The front line of a pilot shortage
Published: 20 Sep 2016
US regional carriers find themselves at the sharp end of the increasing struggle to secure enough pilots to fill their ranks, a challenge which is already impacting the sector's ability to grow.
The airlines, through their Washington-based trade group, are now pursuing regulatory channels to ease what they call a “pilot shortage”, pushing a proposal that would modify a controversial 2013 rule that requires new pilots to have 1,500h of flight time.
At the same time, the USA’s top pilot union, the Air Line Pilots Association, International (ALPA) continues to push back, insisting a shortage of pay – not stricter pilot qualifications – is ultimately to blame for hiring difficulties.
Faye Malarkey Black, president of the Regional Airline Association trade group, tells FlightGlobal: “It’s pretty impossible to deny that we have a real and worsening pilot shortage. Right now, regional airlines are on the front line of this problem, but in a few short years this is going to be everybody’s problem.”
Sami Teittinen, chief executive of Fort Lauderdale-based Silver Airways, says the 1,500h rule has “absolutely” caused hiring difficulties.
“The hiring pool continues to shrink. It’s hard to find pilots with 1,500h,” he says. “I am a much stronger supporter of less hours [with] more-structured training programmes.”
The RAA’s Black says the pilot shortage has loomed for years, but until recently was mitigated by factors including the industry pull-back following the terrorist attacks of 2001 and the most recent economic recession.
In addition, in 2007 the US Congress passed a law advancing the commercial pilot minimum retirement age to 65 from 60, further delaying the problem, she says.
But times have changed.
Now airlines are expanding, and veteran pilots are increasingly reaching the cut-off age, notes the RAA, which represents most large US regional airlines.
Teittinen says “everyone is hiring rapidly”, including the major airlines. Silver’s prime challenge is coping with rapid turnover, he says, noting that pilots often leave the airline after as little as three years for jobs at the major carriers. In the past, pilots might work several years as first officers, then three or four years as captains before making the transition, he says.
The RAA cites a 2016 study from the University of North Dakota showing that between 1,000 and 3,000 pilots a year will retire from US mainline carriers in the next 10 years, with some 20,000 pilots having hit retirement age by 2024.
The Pilot Supply Forecast says that between now and 2020, major airlines will need to hire some 18,600 pilots – roughly the same number as is currently employed by US regional airlines, the RAA notes.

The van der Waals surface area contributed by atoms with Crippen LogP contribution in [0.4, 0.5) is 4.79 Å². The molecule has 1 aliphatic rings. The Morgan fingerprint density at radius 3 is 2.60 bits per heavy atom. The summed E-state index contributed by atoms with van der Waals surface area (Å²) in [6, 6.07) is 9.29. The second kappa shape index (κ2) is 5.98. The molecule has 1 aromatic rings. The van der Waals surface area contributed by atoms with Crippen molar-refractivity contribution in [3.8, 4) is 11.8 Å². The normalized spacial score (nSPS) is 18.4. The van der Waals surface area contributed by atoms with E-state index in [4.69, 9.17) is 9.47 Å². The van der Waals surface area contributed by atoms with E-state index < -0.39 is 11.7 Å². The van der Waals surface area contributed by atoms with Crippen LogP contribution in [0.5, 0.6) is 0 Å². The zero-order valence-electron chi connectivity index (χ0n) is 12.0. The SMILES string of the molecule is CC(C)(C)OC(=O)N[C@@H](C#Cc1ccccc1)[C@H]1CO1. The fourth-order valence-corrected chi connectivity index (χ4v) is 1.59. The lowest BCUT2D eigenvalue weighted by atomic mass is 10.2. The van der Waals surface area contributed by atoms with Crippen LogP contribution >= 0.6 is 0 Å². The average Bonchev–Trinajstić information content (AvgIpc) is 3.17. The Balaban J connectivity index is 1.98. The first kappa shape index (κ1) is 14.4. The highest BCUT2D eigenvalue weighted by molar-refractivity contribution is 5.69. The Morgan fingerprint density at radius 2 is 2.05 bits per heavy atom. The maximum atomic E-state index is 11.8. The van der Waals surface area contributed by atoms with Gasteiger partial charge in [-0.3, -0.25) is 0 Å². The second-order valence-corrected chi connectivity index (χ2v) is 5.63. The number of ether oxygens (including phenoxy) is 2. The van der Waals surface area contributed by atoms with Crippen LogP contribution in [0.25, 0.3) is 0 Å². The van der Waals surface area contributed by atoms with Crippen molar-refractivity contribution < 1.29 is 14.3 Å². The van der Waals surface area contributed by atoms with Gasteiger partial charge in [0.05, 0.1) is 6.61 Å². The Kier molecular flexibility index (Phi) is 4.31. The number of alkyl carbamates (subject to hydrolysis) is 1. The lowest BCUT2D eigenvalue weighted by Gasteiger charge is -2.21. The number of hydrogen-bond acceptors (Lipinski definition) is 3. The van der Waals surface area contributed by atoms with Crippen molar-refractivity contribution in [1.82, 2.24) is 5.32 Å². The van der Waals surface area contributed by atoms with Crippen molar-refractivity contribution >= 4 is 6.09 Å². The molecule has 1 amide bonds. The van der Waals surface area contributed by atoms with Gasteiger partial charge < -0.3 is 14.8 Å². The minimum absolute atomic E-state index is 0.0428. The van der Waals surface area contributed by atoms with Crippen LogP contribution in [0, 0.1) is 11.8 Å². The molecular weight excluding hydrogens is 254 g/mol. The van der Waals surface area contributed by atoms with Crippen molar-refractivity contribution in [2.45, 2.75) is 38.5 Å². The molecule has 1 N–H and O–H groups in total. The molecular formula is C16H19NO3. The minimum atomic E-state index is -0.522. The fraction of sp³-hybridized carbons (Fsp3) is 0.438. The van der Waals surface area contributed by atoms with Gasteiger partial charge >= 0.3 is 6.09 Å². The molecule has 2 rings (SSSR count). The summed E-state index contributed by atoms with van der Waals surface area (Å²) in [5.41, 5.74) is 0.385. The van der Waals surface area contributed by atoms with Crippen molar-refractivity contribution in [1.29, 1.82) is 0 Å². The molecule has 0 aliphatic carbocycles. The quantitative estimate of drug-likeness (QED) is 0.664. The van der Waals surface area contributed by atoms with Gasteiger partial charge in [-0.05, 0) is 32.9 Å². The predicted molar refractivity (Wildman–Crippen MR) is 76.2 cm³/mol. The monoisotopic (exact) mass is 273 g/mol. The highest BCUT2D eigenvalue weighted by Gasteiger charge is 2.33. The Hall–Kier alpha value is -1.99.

The shortage in 2016 stands at only a few hundred pilots, but, even including projected new recruits, the US airline industry will be short about 1,250 pilots annually by 2020 and nearly 2,000 pilots annually by 2023, the North Dakota study shows.
By 2026, the industry will be short, cumulatively, more than 14,000 pilots, according to the report.
Although the shortage will affect the entire industry, it will initially affect regional airlines, where rookie pilots typically gain experience before transitioning to major carriers, Black notes.
She says that last year RAA member airlines hired just 63% of the roughly 6,000 pilots they had hoped to recruit.
The RAA says the shortage has caused, and could continue to cause, air service reductions at US airports. It notes that some 150 US markets lost seats and departures in recent years, with 27 communities losing all scheduled air service.
Some regional carriers have in recent months called attention to hiring bonuses and other programmes designed to attract recruits.
In June American Airlines’ three wholly owned subsidiaries – Envoy Air, Piedmont Airlines and PSA Airlines – announced they would pay $15,000 bonuses to newly hired pilots and $5,000 to employees who refer new pilots.
PSA also pays first officers a bonus of $2,500 quarterly, up to $20,000, until they advance to the captain’s seat.
Trans States Airlines also this year announced a new internship programme designed to help students transition to jobs at the carrier. The company will also pay interns up to $10,000 in tuition reimbursement, the company said.
“The pilot shortage is the most serious issue facing our company today,” the airline says. “It has led us to ground aircraft and discontinue service in some markets.”
The carrier adds that interest in the internship programme has been “encouraging”, but says interns have still not accumulated the flight time needed for airline service.
“We have also increased starting pay for our pilots to among the highest in the regional airline industry,” Trans States says. “However, even with these incentives, we’re still faced with a very difficult recruiting environment.”
In May another carrier, Republic Airways, announced a hiring partnership with the Ohio State University, calling the agreement and similar arrangements with other universities “crucial for our company in combatting the serious pilot shortage”.
For its part Silver hopes a new “pilot hiring partnership” with Frontier Airlines, announced in June, will attract new recruits. The carrier is also finalising an agreement under which it will reimburse students at Embry-Riddle Aeronautical University for flight training costs if they become Silver pilots, Teittinen says.
To read the full analysis go to the October issue of Flight Airline Business